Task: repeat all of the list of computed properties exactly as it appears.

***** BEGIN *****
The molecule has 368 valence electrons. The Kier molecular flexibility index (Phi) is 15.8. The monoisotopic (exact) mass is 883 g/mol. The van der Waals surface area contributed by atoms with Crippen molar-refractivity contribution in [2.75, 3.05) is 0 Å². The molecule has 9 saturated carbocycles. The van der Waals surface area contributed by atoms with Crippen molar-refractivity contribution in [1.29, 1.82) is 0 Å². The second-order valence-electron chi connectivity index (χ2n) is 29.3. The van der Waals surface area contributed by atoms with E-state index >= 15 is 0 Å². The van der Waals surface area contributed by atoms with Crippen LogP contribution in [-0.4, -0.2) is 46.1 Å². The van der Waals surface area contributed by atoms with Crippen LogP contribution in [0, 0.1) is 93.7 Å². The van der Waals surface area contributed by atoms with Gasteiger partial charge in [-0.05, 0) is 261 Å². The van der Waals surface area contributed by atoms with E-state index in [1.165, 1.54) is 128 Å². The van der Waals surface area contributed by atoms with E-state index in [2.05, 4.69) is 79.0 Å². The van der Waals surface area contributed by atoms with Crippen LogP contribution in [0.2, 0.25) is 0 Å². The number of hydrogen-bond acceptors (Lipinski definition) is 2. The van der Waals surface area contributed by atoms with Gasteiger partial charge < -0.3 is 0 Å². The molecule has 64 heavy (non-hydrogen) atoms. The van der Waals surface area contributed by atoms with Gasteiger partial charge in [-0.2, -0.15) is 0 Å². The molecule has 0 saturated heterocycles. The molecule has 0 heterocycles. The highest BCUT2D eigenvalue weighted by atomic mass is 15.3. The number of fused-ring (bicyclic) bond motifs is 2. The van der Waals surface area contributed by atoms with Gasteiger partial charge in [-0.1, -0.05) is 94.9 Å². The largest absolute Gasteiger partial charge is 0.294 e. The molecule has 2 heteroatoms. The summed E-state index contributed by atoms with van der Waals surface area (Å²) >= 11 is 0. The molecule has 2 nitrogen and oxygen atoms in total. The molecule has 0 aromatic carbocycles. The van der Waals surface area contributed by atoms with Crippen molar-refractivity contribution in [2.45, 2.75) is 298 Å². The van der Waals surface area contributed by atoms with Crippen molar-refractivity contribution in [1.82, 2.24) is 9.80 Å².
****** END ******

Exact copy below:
The molecule has 368 valence electrons. The Kier molecular flexibility index (Phi) is 15.8. The monoisotopic (exact) mass is 883 g/mol. The van der Waals surface area contributed by atoms with Crippen molar-refractivity contribution in [2.75, 3.05) is 0 Å². The molecule has 9 saturated carbocycles. The van der Waals surface area contributed by atoms with Crippen molar-refractivity contribution in [1.29, 1.82) is 0 Å². The second-order valence-electron chi connectivity index (χ2n) is 29.3. The van der Waals surface area contributed by atoms with E-state index >= 15 is 0 Å². The van der Waals surface area contributed by atoms with Crippen LogP contribution in [-0.4, -0.2) is 46.1 Å². The van der Waals surface area contributed by atoms with Crippen LogP contribution in [0, 0.1) is 93.7 Å². The van der Waals surface area contributed by atoms with Gasteiger partial charge in [-0.05, 0) is 261 Å². The van der Waals surface area contributed by atoms with E-state index in [1.165, 1.54) is 128 Å². The van der Waals surface area contributed by atoms with E-state index in [2.05, 4.69) is 79.0 Å². The van der Waals surface area contributed by atoms with Crippen LogP contribution in [0.2, 0.25) is 0 Å². The number of hydrogen-bond acceptors (Lipinski definition) is 2. The van der Waals surface area contributed by atoms with Gasteiger partial charge < -0.3 is 0 Å². The molecule has 64 heavy (non-hydrogen) atoms. The van der Waals surface area contributed by atoms with Gasteiger partial charge in [-0.2, -0.15) is 0 Å². The molecule has 0 saturated heterocycles. The molecule has 0 heterocycles. The highest BCUT2D eigenvalue weighted by atomic mass is 15.3. The number of fused-ring (bicyclic) bond motifs is 2. The van der Waals surface area contributed by atoms with Gasteiger partial charge in [-0.1, -0.05) is 94.9 Å². The largest absolute Gasteiger partial charge is 0.294 e. The molecule has 2 heteroatoms. The summed E-state index contributed by atoms with van der Waals surface area (Å²) >= 11 is 0. The molecule has 2 nitrogen and oxygen atoms in total. The molecule has 0 aromatic carbocycles. The van der Waals surface area contributed by atoms with Crippen molar-refractivity contribution in [2.45, 2.75) is 298 Å². The van der Waals surface area contributed by atoms with Crippen molar-refractivity contribution in [1.82, 2.24) is 9.80 Å².